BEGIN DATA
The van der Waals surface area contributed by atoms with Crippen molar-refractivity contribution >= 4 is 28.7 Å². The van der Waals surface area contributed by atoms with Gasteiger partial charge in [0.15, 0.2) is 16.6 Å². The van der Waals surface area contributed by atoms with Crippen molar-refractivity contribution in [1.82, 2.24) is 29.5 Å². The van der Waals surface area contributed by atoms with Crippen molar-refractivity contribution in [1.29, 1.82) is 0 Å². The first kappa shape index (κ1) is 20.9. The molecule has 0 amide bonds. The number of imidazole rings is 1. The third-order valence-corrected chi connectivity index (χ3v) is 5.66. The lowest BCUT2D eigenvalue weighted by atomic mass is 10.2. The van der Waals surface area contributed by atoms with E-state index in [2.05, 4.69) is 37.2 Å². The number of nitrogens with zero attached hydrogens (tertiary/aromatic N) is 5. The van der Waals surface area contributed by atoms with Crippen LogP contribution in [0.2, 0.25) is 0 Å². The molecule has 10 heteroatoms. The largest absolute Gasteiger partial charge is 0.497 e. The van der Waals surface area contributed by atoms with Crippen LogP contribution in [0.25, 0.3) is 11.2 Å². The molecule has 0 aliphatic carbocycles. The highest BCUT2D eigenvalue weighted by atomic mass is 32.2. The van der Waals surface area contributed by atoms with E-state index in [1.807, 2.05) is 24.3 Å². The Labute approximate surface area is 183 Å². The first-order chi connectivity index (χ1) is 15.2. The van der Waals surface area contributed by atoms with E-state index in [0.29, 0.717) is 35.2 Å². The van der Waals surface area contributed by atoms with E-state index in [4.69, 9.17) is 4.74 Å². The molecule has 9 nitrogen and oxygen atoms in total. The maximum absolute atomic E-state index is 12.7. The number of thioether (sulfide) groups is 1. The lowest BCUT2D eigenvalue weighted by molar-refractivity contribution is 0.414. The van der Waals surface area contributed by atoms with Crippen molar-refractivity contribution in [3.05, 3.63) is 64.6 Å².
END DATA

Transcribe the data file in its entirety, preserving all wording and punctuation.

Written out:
The van der Waals surface area contributed by atoms with Crippen molar-refractivity contribution >= 4 is 28.7 Å². The van der Waals surface area contributed by atoms with Gasteiger partial charge in [0.15, 0.2) is 16.6 Å². The van der Waals surface area contributed by atoms with Crippen molar-refractivity contribution in [1.82, 2.24) is 29.5 Å². The van der Waals surface area contributed by atoms with Crippen molar-refractivity contribution in [1.29, 1.82) is 0 Å². The first kappa shape index (κ1) is 20.9. The molecule has 0 amide bonds. The number of imidazole rings is 1. The third-order valence-corrected chi connectivity index (χ3v) is 5.66. The lowest BCUT2D eigenvalue weighted by atomic mass is 10.2. The van der Waals surface area contributed by atoms with E-state index in [2.05, 4.69) is 37.2 Å². The number of nitrogens with zero attached hydrogens (tertiary/aromatic N) is 5. The van der Waals surface area contributed by atoms with Crippen LogP contribution in [0.2, 0.25) is 0 Å². The molecule has 10 heteroatoms. The largest absolute Gasteiger partial charge is 0.497 e. The van der Waals surface area contributed by atoms with Crippen LogP contribution in [0.25, 0.3) is 11.2 Å². The molecule has 0 aliphatic carbocycles. The highest BCUT2D eigenvalue weighted by atomic mass is 32.2. The van der Waals surface area contributed by atoms with E-state index in [1.807, 2.05) is 24.3 Å². The Labute approximate surface area is 183 Å². The first-order chi connectivity index (χ1) is 15.2. The van der Waals surface area contributed by atoms with E-state index in [0.29, 0.717) is 35.2 Å². The van der Waals surface area contributed by atoms with E-state index in [4.69, 9.17) is 4.74 Å². The molecule has 9 nitrogen and oxygen atoms in total. The maximum absolute atomic E-state index is 12.7. The number of thioether (sulfide) groups is 1. The lowest BCUT2D eigenvalue weighted by molar-refractivity contribution is 0.414. The van der Waals surface area contributed by atoms with Crippen molar-refractivity contribution in [3.05, 3.63) is 64.6 Å².